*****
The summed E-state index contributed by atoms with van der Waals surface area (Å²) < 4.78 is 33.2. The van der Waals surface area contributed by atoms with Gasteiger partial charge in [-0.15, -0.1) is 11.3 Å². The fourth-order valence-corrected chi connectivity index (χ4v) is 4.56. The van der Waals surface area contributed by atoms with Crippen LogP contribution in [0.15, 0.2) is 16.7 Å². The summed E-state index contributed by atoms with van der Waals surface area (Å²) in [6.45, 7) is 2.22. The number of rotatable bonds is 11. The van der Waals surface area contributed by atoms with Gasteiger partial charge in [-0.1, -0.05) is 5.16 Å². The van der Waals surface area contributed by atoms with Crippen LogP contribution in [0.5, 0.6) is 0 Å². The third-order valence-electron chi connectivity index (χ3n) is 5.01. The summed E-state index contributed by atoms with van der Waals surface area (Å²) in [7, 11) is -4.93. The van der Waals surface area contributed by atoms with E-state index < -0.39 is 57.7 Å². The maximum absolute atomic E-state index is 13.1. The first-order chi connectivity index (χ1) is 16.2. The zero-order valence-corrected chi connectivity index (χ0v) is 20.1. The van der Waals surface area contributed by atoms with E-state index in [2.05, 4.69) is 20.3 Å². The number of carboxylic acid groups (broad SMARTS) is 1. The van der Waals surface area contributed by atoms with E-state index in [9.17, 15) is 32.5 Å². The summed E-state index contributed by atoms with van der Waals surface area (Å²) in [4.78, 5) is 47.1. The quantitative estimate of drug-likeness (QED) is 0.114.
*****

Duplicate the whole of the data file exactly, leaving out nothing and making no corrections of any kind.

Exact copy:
The summed E-state index contributed by atoms with van der Waals surface area (Å²) < 4.78 is 33.2. The van der Waals surface area contributed by atoms with Gasteiger partial charge in [-0.15, -0.1) is 11.3 Å². The fourth-order valence-corrected chi connectivity index (χ4v) is 4.56. The van der Waals surface area contributed by atoms with Crippen LogP contribution in [0.15, 0.2) is 16.7 Å². The summed E-state index contributed by atoms with van der Waals surface area (Å²) in [6.45, 7) is 2.22. The number of rotatable bonds is 11. The van der Waals surface area contributed by atoms with Gasteiger partial charge in [-0.1, -0.05) is 5.16 Å². The van der Waals surface area contributed by atoms with Crippen LogP contribution in [0.5, 0.6) is 0 Å². The third-order valence-electron chi connectivity index (χ3n) is 5.01. The summed E-state index contributed by atoms with van der Waals surface area (Å²) in [7, 11) is -4.93. The van der Waals surface area contributed by atoms with E-state index < -0.39 is 57.7 Å². The maximum absolute atomic E-state index is 13.1. The first-order chi connectivity index (χ1) is 16.2. The zero-order valence-corrected chi connectivity index (χ0v) is 20.1. The van der Waals surface area contributed by atoms with E-state index in [2.05, 4.69) is 20.3 Å². The number of carboxylic acid groups (broad SMARTS) is 1. The van der Waals surface area contributed by atoms with E-state index in [9.17, 15) is 32.5 Å². The summed E-state index contributed by atoms with van der Waals surface area (Å²) in [4.78, 5) is 47.1. The quantitative estimate of drug-likeness (QED) is 0.114.